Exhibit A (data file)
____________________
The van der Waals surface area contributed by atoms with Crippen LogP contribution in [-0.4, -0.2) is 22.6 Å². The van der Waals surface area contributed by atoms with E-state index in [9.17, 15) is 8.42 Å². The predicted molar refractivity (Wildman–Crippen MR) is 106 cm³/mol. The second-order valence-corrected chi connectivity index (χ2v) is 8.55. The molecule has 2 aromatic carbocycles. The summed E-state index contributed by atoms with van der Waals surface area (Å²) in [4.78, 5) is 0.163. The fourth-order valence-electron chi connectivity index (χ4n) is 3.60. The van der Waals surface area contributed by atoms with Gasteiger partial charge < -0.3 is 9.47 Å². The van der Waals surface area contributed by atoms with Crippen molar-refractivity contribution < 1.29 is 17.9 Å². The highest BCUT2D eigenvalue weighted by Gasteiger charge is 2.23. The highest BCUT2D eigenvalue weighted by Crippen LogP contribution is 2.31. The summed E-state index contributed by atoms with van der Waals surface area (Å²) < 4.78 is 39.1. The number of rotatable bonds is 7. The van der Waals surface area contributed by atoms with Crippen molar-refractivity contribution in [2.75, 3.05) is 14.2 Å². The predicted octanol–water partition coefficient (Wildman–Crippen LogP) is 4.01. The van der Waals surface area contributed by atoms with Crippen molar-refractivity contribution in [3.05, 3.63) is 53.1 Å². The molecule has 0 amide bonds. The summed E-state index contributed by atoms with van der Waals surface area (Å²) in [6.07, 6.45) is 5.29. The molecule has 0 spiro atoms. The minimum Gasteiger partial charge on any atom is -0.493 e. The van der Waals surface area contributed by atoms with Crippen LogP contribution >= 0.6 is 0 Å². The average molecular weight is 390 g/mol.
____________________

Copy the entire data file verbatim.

The van der Waals surface area contributed by atoms with Crippen LogP contribution in [-0.4, -0.2) is 22.6 Å². The van der Waals surface area contributed by atoms with E-state index in [9.17, 15) is 8.42 Å². The predicted molar refractivity (Wildman–Crippen MR) is 106 cm³/mol. The second-order valence-corrected chi connectivity index (χ2v) is 8.55. The molecule has 2 aromatic carbocycles. The summed E-state index contributed by atoms with van der Waals surface area (Å²) in [4.78, 5) is 0.163. The fourth-order valence-electron chi connectivity index (χ4n) is 3.60. The van der Waals surface area contributed by atoms with Gasteiger partial charge < -0.3 is 9.47 Å². The van der Waals surface area contributed by atoms with Crippen molar-refractivity contribution < 1.29 is 17.9 Å². The highest BCUT2D eigenvalue weighted by Gasteiger charge is 2.23. The highest BCUT2D eigenvalue weighted by Crippen LogP contribution is 2.31. The summed E-state index contributed by atoms with van der Waals surface area (Å²) < 4.78 is 39.1. The number of rotatable bonds is 7. The van der Waals surface area contributed by atoms with Crippen molar-refractivity contribution in [2.75, 3.05) is 14.2 Å². The predicted octanol–water partition coefficient (Wildman–Crippen LogP) is 4.01. The van der Waals surface area contributed by atoms with Crippen molar-refractivity contribution in [3.05, 3.63) is 53.1 Å². The molecule has 0 amide bonds. The summed E-state index contributed by atoms with van der Waals surface area (Å²) in [6.07, 6.45) is 5.29. The molecule has 0 spiro atoms. The minimum Gasteiger partial charge on any atom is -0.493 e. The van der Waals surface area contributed by atoms with Crippen LogP contribution >= 0.6 is 0 Å². The average molecular weight is 390 g/mol.